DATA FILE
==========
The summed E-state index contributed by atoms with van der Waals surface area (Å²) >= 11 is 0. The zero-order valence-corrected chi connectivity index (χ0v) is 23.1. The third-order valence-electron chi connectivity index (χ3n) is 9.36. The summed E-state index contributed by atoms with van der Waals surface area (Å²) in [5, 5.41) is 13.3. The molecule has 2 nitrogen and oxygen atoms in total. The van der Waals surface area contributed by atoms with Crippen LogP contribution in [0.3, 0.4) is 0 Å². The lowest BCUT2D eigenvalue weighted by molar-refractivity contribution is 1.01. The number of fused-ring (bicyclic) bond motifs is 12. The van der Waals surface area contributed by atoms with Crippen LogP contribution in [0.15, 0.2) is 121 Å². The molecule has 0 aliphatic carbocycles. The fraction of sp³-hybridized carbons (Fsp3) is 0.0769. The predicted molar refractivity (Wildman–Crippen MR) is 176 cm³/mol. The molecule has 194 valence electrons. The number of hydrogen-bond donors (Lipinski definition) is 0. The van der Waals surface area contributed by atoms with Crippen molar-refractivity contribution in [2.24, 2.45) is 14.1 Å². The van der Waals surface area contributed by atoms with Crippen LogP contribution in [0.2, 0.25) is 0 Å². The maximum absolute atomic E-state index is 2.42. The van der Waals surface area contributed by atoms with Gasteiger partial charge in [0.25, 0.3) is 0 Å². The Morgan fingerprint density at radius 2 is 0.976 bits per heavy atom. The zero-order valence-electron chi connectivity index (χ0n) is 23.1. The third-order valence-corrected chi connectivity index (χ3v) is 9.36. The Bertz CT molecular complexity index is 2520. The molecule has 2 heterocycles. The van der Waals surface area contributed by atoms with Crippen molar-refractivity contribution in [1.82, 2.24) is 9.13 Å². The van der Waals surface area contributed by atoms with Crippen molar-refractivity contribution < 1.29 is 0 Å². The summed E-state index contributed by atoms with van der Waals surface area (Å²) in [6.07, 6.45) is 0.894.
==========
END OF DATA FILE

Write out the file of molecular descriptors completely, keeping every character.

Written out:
The summed E-state index contributed by atoms with van der Waals surface area (Å²) >= 11 is 0. The zero-order valence-corrected chi connectivity index (χ0v) is 23.1. The third-order valence-electron chi connectivity index (χ3n) is 9.36. The summed E-state index contributed by atoms with van der Waals surface area (Å²) in [5, 5.41) is 13.3. The molecule has 2 nitrogen and oxygen atoms in total. The van der Waals surface area contributed by atoms with Crippen LogP contribution in [0.3, 0.4) is 0 Å². The lowest BCUT2D eigenvalue weighted by molar-refractivity contribution is 1.01. The number of fused-ring (bicyclic) bond motifs is 12. The van der Waals surface area contributed by atoms with Crippen LogP contribution in [0.15, 0.2) is 121 Å². The molecule has 0 aliphatic carbocycles. The fraction of sp³-hybridized carbons (Fsp3) is 0.0769. The predicted molar refractivity (Wildman–Crippen MR) is 176 cm³/mol. The molecule has 194 valence electrons. The number of hydrogen-bond donors (Lipinski definition) is 0. The van der Waals surface area contributed by atoms with Crippen molar-refractivity contribution in [2.24, 2.45) is 14.1 Å². The van der Waals surface area contributed by atoms with Crippen LogP contribution in [0.2, 0.25) is 0 Å². The maximum absolute atomic E-state index is 2.42. The van der Waals surface area contributed by atoms with Gasteiger partial charge in [0.25, 0.3) is 0 Å². The Morgan fingerprint density at radius 2 is 0.976 bits per heavy atom. The zero-order valence-electron chi connectivity index (χ0n) is 23.1. The third-order valence-corrected chi connectivity index (χ3v) is 9.36. The Bertz CT molecular complexity index is 2520. The molecule has 2 heterocycles. The van der Waals surface area contributed by atoms with Crippen molar-refractivity contribution in [1.82, 2.24) is 9.13 Å². The van der Waals surface area contributed by atoms with Crippen molar-refractivity contribution < 1.29 is 0 Å². The summed E-state index contributed by atoms with van der Waals surface area (Å²) in [6.07, 6.45) is 0.894.